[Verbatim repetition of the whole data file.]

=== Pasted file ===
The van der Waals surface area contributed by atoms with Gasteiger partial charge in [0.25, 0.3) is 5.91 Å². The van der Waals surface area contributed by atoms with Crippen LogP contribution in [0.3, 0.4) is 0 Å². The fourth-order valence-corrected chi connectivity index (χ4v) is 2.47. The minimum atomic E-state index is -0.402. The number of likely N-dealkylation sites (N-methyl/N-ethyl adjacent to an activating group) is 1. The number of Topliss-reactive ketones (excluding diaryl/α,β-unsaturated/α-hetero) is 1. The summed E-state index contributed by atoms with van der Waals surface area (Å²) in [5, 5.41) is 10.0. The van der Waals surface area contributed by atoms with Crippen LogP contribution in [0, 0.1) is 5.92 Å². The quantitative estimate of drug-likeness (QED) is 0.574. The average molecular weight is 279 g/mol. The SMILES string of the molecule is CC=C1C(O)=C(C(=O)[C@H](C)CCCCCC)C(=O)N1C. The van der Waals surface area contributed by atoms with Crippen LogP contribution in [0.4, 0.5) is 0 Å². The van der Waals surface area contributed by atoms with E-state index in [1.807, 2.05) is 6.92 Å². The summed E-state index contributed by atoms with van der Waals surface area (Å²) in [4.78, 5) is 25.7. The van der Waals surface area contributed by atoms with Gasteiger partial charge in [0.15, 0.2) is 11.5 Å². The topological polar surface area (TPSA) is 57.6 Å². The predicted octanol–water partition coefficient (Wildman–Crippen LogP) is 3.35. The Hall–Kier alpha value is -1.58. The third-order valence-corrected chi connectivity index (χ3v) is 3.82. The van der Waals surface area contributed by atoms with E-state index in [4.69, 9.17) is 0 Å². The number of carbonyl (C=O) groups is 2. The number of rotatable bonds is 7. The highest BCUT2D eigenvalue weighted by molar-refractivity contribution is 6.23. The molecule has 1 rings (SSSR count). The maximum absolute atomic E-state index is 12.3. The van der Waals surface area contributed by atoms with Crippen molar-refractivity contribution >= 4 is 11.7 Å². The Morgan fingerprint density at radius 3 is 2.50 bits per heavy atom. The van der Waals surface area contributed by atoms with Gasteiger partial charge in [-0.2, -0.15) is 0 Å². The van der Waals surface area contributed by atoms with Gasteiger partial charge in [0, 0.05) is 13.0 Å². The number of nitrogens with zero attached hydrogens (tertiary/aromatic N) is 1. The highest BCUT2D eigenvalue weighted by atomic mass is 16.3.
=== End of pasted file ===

The van der Waals surface area contributed by atoms with Gasteiger partial charge in [0.25, 0.3) is 5.91 Å². The van der Waals surface area contributed by atoms with Crippen LogP contribution in [0.3, 0.4) is 0 Å². The fourth-order valence-corrected chi connectivity index (χ4v) is 2.47. The minimum atomic E-state index is -0.402. The number of likely N-dealkylation sites (N-methyl/N-ethyl adjacent to an activating group) is 1. The number of Topliss-reactive ketones (excluding diaryl/α,β-unsaturated/α-hetero) is 1. The summed E-state index contributed by atoms with van der Waals surface area (Å²) in [5, 5.41) is 10.0. The van der Waals surface area contributed by atoms with Crippen LogP contribution in [0, 0.1) is 5.92 Å². The quantitative estimate of drug-likeness (QED) is 0.574. The average molecular weight is 279 g/mol. The SMILES string of the molecule is CC=C1C(O)=C(C(=O)[C@H](C)CCCCCC)C(=O)N1C. The van der Waals surface area contributed by atoms with Crippen LogP contribution in [0.4, 0.5) is 0 Å². The van der Waals surface area contributed by atoms with E-state index in [1.807, 2.05) is 6.92 Å². The summed E-state index contributed by atoms with van der Waals surface area (Å²) in [4.78, 5) is 25.7. The van der Waals surface area contributed by atoms with Gasteiger partial charge in [0.15, 0.2) is 11.5 Å². The topological polar surface area (TPSA) is 57.6 Å². The predicted octanol–water partition coefficient (Wildman–Crippen LogP) is 3.35. The Hall–Kier alpha value is -1.58. The third-order valence-corrected chi connectivity index (χ3v) is 3.82. The van der Waals surface area contributed by atoms with E-state index in [4.69, 9.17) is 0 Å². The number of carbonyl (C=O) groups is 2. The number of rotatable bonds is 7. The highest BCUT2D eigenvalue weighted by molar-refractivity contribution is 6.23. The molecule has 1 rings (SSSR count). The maximum absolute atomic E-state index is 12.3. The van der Waals surface area contributed by atoms with Crippen molar-refractivity contribution >= 4 is 11.7 Å². The Morgan fingerprint density at radius 3 is 2.50 bits per heavy atom. The van der Waals surface area contributed by atoms with Gasteiger partial charge in [-0.2, -0.15) is 0 Å². The van der Waals surface area contributed by atoms with Gasteiger partial charge in [0, 0.05) is 13.0 Å². The number of nitrogens with zero attached hydrogens (tertiary/aromatic N) is 1. The highest BCUT2D eigenvalue weighted by atomic mass is 16.3.